Please do your self a favor and visit this article from Hannah Bencher herself and read some more examples of this awesome project she started and has continued. The article can be found by clicking this link.

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Hannah speaks of chemotherapy patients, PTSD sufferers, veterans, and people fearing they wouldn’t leave a mark on the world. These people received love letters. Bundles of letters from fellow human beings that didn’t want people to feel alone. People who followed her lead to reach out and show love.

How You Can Get Involved

I don’t know Hannah, but this work that she does makes me happy. I take joy in the joy she is spreading. If we take a second to look through our own lives, we may find things can we do to bring joy to others. Letters to soldiers might be a good starting off point. Thanking them for all they do and showing support for all that they give up to serve the country. Please also check Hannah’s website MoreLoveLetters.com to get started on your letters.

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Last Updated on January 18, 2019

7 Ways To Deal With Negative People

7 Ways To Deal With Negative People

Some people will have a rain cloud hanging over them, no matter what the weather is outside. Their negative attitude is toxic to your own moods, and you probably feel like there is little you can do about it.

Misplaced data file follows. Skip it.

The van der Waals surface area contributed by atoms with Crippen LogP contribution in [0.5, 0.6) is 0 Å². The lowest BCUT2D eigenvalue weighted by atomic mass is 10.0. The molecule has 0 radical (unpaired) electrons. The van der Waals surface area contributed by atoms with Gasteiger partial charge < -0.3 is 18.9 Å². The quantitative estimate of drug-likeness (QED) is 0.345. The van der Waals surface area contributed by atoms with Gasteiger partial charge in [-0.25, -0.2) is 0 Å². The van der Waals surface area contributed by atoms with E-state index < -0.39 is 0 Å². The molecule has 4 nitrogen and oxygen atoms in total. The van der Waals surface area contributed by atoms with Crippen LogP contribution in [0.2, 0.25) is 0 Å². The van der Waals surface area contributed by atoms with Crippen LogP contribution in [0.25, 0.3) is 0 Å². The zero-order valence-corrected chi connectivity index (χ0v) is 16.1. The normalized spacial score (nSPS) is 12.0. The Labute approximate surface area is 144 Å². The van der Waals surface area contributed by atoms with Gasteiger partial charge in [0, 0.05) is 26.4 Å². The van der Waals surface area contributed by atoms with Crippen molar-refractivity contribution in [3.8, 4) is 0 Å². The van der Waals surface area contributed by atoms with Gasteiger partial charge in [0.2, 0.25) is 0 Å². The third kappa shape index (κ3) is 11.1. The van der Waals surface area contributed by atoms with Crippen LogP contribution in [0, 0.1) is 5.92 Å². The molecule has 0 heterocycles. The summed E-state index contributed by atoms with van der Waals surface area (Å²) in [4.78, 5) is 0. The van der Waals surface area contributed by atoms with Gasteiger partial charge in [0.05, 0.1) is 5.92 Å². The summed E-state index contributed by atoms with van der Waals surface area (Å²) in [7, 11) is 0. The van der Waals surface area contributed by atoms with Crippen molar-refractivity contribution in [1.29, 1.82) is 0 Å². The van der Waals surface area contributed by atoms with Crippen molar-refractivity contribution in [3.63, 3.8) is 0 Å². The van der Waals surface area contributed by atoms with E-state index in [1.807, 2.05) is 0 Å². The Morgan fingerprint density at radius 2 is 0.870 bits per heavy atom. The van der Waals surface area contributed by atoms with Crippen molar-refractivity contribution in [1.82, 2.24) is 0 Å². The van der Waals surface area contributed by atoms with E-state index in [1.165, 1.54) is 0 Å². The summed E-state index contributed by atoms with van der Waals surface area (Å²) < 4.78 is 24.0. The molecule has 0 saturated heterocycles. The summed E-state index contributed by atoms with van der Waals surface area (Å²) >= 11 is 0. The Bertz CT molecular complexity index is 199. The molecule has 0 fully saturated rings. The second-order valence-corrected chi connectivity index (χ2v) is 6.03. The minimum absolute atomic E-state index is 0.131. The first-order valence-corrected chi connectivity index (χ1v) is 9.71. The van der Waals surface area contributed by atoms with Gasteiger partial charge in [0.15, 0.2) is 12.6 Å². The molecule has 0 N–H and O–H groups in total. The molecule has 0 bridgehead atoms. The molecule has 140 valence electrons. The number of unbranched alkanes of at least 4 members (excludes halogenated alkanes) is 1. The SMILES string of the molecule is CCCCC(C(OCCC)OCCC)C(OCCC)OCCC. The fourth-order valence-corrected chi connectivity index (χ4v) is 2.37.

But that couldn’t be farther from the truth.

If you want to effectively deal with negative people and be a champion of positivity, then your best route is to take definite action through some of the steps below.

1. Limit the time you spend with them.

First, let’s get this out of the way. You can be more positive than a cartoon sponge, but even your enthusiasm has a chance of being afflicted by the constant negativity of a friend.

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In fact, negativity has been proven to damage your health physically, making you vulnerable to high levels of stress and even cardiac disease. There’s no reason to get hurt because of someone else’s bad mood.

Though this may be a little tricky depending on your situation, working to spend slightly less time around negative people will keep your own spirits from slipping as well.

2. Speak up for yourself.

Don’t just absorb the comments that you are being bombarded with, especially if they are about you. It’s wise to be quick to listen and slow to speak, but being too quiet can give the person the impression that you are accepting what’s being said.

3. Don’t pretend that their behavior is “OK.”